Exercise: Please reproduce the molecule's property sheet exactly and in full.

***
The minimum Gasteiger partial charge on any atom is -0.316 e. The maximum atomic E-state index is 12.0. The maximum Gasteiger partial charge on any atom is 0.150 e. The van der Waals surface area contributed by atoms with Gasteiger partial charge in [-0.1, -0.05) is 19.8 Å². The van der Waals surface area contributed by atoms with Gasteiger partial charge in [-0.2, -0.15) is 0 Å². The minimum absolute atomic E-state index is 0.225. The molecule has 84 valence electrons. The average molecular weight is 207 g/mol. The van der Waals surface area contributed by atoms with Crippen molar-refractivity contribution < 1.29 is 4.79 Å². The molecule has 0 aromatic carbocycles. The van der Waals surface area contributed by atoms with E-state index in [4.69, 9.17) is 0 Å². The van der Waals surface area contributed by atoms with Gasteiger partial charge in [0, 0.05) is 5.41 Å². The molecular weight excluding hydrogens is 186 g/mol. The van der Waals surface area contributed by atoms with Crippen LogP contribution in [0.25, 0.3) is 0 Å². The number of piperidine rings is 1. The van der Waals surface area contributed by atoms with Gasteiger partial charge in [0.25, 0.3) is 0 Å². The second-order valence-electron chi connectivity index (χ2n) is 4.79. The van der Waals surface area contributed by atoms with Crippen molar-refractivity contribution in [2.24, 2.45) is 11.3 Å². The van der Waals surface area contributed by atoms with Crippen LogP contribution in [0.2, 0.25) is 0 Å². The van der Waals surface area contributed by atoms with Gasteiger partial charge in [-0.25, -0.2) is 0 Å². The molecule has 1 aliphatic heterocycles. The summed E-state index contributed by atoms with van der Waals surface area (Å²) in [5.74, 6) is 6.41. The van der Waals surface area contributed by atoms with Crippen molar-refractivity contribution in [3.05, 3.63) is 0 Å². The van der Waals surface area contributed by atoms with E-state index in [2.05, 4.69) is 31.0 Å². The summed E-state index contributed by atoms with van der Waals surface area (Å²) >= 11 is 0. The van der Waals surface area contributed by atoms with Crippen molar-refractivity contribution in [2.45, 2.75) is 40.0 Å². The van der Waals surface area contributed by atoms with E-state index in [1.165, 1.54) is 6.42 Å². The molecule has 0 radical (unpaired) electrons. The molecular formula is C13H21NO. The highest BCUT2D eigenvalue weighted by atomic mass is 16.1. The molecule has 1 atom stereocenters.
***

The minimum Gasteiger partial charge on any atom is -0.316 e. The maximum atomic E-state index is 12.0. The maximum Gasteiger partial charge on any atom is 0.150 e. The van der Waals surface area contributed by atoms with Gasteiger partial charge in [-0.1, -0.05) is 19.8 Å². The van der Waals surface area contributed by atoms with Gasteiger partial charge in [-0.2, -0.15) is 0 Å². The minimum absolute atomic E-state index is 0.225. The molecule has 84 valence electrons. The average molecular weight is 207 g/mol. The van der Waals surface area contributed by atoms with Crippen molar-refractivity contribution < 1.29 is 4.79 Å². The molecule has 0 aromatic carbocycles. The van der Waals surface area contributed by atoms with E-state index in [4.69, 9.17) is 0 Å². The van der Waals surface area contributed by atoms with Gasteiger partial charge in [0, 0.05) is 5.41 Å². The molecular weight excluding hydrogens is 186 g/mol. The van der Waals surface area contributed by atoms with Crippen LogP contribution in [0.25, 0.3) is 0 Å². The number of piperidine rings is 1. The van der Waals surface area contributed by atoms with Gasteiger partial charge in [0.25, 0.3) is 0 Å². The second-order valence-electron chi connectivity index (χ2n) is 4.79. The van der Waals surface area contributed by atoms with Crippen molar-refractivity contribution in [2.24, 2.45) is 11.3 Å². The van der Waals surface area contributed by atoms with Crippen LogP contribution in [0.2, 0.25) is 0 Å². The van der Waals surface area contributed by atoms with Gasteiger partial charge in [-0.25, -0.2) is 0 Å². The molecule has 1 aliphatic heterocycles. The summed E-state index contributed by atoms with van der Waals surface area (Å²) in [5.74, 6) is 6.41. The van der Waals surface area contributed by atoms with Crippen molar-refractivity contribution in [3.05, 3.63) is 0 Å². The van der Waals surface area contributed by atoms with E-state index in [2.05, 4.69) is 31.0 Å². The summed E-state index contributed by atoms with van der Waals surface area (Å²) >= 11 is 0. The van der Waals surface area contributed by atoms with Crippen molar-refractivity contribution in [2.45, 2.75) is 40.0 Å². The van der Waals surface area contributed by atoms with E-state index in [1.165, 1.54) is 6.42 Å². The molecule has 0 radical (unpaired) electrons. The molecular formula is C13H21NO. The highest BCUT2D eigenvalue weighted by atomic mass is 16.1. The molecule has 1 atom stereocenters.